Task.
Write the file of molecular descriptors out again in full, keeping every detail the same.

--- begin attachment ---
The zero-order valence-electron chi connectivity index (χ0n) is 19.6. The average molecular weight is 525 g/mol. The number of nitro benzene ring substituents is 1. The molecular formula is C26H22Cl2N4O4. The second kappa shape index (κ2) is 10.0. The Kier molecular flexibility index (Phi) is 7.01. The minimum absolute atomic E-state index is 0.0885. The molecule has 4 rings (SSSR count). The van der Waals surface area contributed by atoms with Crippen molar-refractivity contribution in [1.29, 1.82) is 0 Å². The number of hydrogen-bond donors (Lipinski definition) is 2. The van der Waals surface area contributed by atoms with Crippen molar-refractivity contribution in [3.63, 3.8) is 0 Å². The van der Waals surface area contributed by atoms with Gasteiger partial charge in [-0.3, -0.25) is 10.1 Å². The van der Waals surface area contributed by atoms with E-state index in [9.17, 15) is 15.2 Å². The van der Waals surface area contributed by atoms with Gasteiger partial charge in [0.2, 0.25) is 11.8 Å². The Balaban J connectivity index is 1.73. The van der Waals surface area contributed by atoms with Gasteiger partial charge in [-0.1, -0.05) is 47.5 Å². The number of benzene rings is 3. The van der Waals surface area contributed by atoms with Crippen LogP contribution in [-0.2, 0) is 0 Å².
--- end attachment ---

The zero-order valence-electron chi connectivity index (χ0n) is 19.6. The average molecular weight is 525 g/mol. The number of nitro benzene ring substituents is 1. The molecular formula is C26H22Cl2N4O4. The second kappa shape index (κ2) is 10.0. The Kier molecular flexibility index (Phi) is 7.01. The minimum absolute atomic E-state index is 0.0885. The molecule has 4 rings (SSSR count). The van der Waals surface area contributed by atoms with Crippen molar-refractivity contribution in [1.29, 1.82) is 0 Å². The number of hydrogen-bond donors (Lipinski definition) is 2. The van der Waals surface area contributed by atoms with Crippen molar-refractivity contribution in [3.63, 3.8) is 0 Å². The van der Waals surface area contributed by atoms with Gasteiger partial charge in [-0.3, -0.25) is 10.1 Å². The van der Waals surface area contributed by atoms with E-state index in [9.17, 15) is 15.2 Å². The van der Waals surface area contributed by atoms with Gasteiger partial charge in [0.2, 0.25) is 11.8 Å². The Balaban J connectivity index is 1.73. The van der Waals surface area contributed by atoms with Gasteiger partial charge in [-0.1, -0.05) is 47.5 Å². The number of benzene rings is 3. The van der Waals surface area contributed by atoms with Crippen LogP contribution in [-0.2, 0) is 0 Å².